Independent (and credible) projections forecast the world in 2040 to still heavily rely on fossil fuels as a substantial part of the energy, despite the unprecedented and expected surge in the deployment of renewable energy and energy efficiency projects. CCS is the only technology that can achieve large reductions in emissions from the industrial processes. Mr Brad Page admits that, “Governments such as those of the United States, Norway, Canada and now Japan, have led the world in developing and committing to supportive policies that have already enabled the industry to deliver successful CCS projects. Other nations such as the United Arab Emirates, Australia, China, and the Netherlands are set to join the move, all with large-scale integrated CCS projects either nearing operational status, or in the final stages of evaluation”.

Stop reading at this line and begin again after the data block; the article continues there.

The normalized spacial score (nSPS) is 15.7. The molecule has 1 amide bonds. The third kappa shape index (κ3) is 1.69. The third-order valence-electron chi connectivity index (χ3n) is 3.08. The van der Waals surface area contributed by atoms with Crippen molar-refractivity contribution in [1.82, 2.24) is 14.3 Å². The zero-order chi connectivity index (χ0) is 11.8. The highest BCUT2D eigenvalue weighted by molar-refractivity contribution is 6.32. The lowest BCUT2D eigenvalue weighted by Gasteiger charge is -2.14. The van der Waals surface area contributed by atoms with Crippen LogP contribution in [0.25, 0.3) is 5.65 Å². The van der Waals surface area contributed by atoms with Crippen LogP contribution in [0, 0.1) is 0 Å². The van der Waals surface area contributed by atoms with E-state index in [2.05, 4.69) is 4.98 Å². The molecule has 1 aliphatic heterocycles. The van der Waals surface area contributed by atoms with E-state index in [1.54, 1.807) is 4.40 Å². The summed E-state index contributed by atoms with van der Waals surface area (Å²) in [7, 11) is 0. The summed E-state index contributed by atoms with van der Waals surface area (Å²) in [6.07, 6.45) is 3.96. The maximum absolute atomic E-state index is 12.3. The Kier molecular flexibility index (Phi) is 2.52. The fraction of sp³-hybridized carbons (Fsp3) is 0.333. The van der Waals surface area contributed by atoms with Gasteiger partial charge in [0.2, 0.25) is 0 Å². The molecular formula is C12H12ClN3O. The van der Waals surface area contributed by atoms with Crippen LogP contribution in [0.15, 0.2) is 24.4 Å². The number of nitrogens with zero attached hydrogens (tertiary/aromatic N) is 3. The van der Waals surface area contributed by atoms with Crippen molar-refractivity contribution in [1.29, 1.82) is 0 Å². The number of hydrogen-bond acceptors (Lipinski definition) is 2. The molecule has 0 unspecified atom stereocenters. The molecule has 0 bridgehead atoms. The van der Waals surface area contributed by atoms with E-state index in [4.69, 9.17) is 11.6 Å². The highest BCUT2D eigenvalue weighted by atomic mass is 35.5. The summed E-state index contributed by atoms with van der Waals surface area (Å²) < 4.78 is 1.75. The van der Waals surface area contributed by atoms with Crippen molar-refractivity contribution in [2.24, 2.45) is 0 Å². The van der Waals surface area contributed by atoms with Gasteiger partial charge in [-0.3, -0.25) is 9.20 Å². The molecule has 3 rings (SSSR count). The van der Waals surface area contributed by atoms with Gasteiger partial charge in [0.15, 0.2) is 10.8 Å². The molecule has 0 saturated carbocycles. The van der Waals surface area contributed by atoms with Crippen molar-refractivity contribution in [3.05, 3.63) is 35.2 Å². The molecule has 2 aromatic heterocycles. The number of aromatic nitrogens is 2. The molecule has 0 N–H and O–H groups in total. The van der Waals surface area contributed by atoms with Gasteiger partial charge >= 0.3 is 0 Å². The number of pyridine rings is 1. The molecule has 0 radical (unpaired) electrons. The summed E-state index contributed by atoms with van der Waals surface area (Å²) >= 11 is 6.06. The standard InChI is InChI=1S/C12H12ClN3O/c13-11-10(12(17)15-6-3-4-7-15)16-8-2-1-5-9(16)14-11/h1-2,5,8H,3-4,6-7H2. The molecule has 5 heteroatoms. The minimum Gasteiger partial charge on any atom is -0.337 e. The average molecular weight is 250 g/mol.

In recent years, Guangdong has performed well on achieving its target of emissions reduction. Hong Jianwu asserted that, “Guangdong will exceed the state assigned emission reduction goal of 19.5%. Guangdong has proposed innovative energy and ecosystem solutions to allow the national carbon market to achieve sustainable development. Over the past two years, the unceasing improvement in the systematic delivery of the UK-China (Guangdong) CCUS Centre initiatives formed a fundamental platform for financing CCS research activities. This includes the Pearl River Basin and CRP’s demonstration project. Thus, I truly hope the US and UK could collaborate on near-zero emission technology innovations”.